Ficus trees are not meant for residential yards. They grow to 70 feet with a massive span of shallow roots, and come down easily in high winds.

    If you already have a ficus, have it professionally trimmed before hurricane season begins. (If you have Australian pine and ficus in your yard, consider removing them.)

    Stake small trees as a storm approaches with stakes driven at least 8 inches into the ground.

    Trim large masses of vines so they don’t pull down fences.

    Lay arches and trellises on the ground and anchor with rope.

    Fast-growing, brittle trees should never be planted in hurricane country, no matter how quickly you need shade.

    STRONG TREES

    Gumbo limboCocoplumCypressDahoon hollyGeiger treeButtonwoodJamaica caperMasticIronwoodLive oakSand oakRed bayRed mapleCypressSea grapeStopperStrangler fig

    BRITTLE TREES(Consider removing these trees from your yard.)

    Australian pineEarleaf acaciaFicus (ficus benjamina, weeping fig)Bishopwood (Bischofia)CarrotwoodHong Kong orchidTabebuiaLaurel oakMelaleucaScheffleraBlack oliveJacarandaJava plumNorfolk Island pineRoyal poincianaSilk oak

    STORM-SAFE PALMS

    Cabbage palm (sabal palm)Canary Island date palmChristmas palm (adonidia)Coconut palmFlorida thatch palmFoxtail palmRobellini palm (Pygmy date palm)Royal palmMajesty palmPaurotis palmThatch palms

    Note: Queen palms are the exception. They have a very low wind tolerance.

    Saffir-Simpson Hurricane Scale

    Tropical Storm — Winds 39-73 mph

    Category 1 Hurricane — winds 74-95 mph (64-82 kt)No real damage to buildings. Damage to unanchored mobile homes. Some damage to poorly constructed signs. Also, some coastal flooding and minor pier damage.- Examples: Irene 1999 and Allison 1995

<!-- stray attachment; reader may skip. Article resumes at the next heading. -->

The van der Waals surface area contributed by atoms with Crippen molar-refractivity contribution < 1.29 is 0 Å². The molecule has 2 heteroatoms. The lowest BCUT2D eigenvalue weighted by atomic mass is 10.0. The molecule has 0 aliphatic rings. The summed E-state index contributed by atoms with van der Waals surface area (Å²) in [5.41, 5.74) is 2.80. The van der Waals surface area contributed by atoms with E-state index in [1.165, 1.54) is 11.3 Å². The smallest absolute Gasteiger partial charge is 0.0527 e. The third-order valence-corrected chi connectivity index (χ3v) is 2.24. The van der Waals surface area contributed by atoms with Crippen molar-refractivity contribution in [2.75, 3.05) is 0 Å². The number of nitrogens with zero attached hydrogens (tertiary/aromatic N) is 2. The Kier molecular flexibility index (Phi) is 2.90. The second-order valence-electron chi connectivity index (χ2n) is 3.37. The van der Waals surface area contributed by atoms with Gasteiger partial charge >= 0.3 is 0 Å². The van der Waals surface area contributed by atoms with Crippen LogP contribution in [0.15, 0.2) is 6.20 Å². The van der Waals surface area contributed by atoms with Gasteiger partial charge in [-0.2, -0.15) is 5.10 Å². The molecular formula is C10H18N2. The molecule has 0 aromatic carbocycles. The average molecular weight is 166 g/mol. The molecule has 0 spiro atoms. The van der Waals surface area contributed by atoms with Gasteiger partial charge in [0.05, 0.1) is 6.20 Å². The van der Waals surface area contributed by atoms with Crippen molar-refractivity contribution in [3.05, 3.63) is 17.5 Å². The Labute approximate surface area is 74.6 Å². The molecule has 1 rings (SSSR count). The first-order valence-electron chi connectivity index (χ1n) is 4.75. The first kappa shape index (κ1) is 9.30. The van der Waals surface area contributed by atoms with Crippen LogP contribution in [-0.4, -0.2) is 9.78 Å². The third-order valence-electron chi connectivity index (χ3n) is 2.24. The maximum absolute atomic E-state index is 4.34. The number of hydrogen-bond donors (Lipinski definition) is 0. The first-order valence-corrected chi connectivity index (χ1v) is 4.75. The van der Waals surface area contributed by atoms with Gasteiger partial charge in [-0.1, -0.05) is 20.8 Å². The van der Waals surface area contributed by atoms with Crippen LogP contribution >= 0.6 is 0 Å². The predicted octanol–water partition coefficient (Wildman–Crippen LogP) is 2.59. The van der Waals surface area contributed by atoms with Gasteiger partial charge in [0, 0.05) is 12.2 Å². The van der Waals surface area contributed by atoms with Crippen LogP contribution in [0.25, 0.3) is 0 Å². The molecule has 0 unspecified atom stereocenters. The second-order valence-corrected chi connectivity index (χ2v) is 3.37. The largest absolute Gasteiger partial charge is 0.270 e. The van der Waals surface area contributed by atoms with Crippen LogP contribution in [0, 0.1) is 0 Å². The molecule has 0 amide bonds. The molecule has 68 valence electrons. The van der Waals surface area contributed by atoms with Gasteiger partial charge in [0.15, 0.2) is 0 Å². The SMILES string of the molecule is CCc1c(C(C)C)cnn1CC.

Category 2 Hurricane — winds 96-110 mph (83-95 kt)Some damage to building roofs, doors and windows. Considerable damage to mobile homes. Flooding damages piers and small craft in unprotected moorings may break their moorings.Some trees blown down.- Examples: Bonnie 1998, Georges(FL & LA) 1998 and Gloria 1985

    Category 3 Hurricane — winds 111-130 mph (96-113 kt)Some structural damage to small residences and utility buildings. Large trees blown down. Mobile homes and poorly built signs destroyed. Flooding near the coast destroys smaller structures with larger structures damaged by floating debris. Terrain may be flooded well inland.- Examples: Keith 2000, Fran 1996, Opal 1995, Alicia 1983 and Betsy 1965

    Category 4 Hurricane — winds 131-155 mph (114-135 kt)More extensive curtainwall failures with some complete roof structure failure on small residences. Major erosion of beach areas. Terrain may be flooded well inland.- Examples: Andrew(FL) 1992, Hugo 1989 and Donna 1960

    Category 5 Hurricane — winds 156 mph and up (135+ kt)Complete roof failure on many residences and industrial buildings. Some complete building failures with small utility buildings blown over or away. Flooding causes major damage to lower floors of all structures near the shoreline. Massive evacuation of residential areas may be required.- Examples: Camille 1969 and Labor Day 1935

    Atlantic hurricane names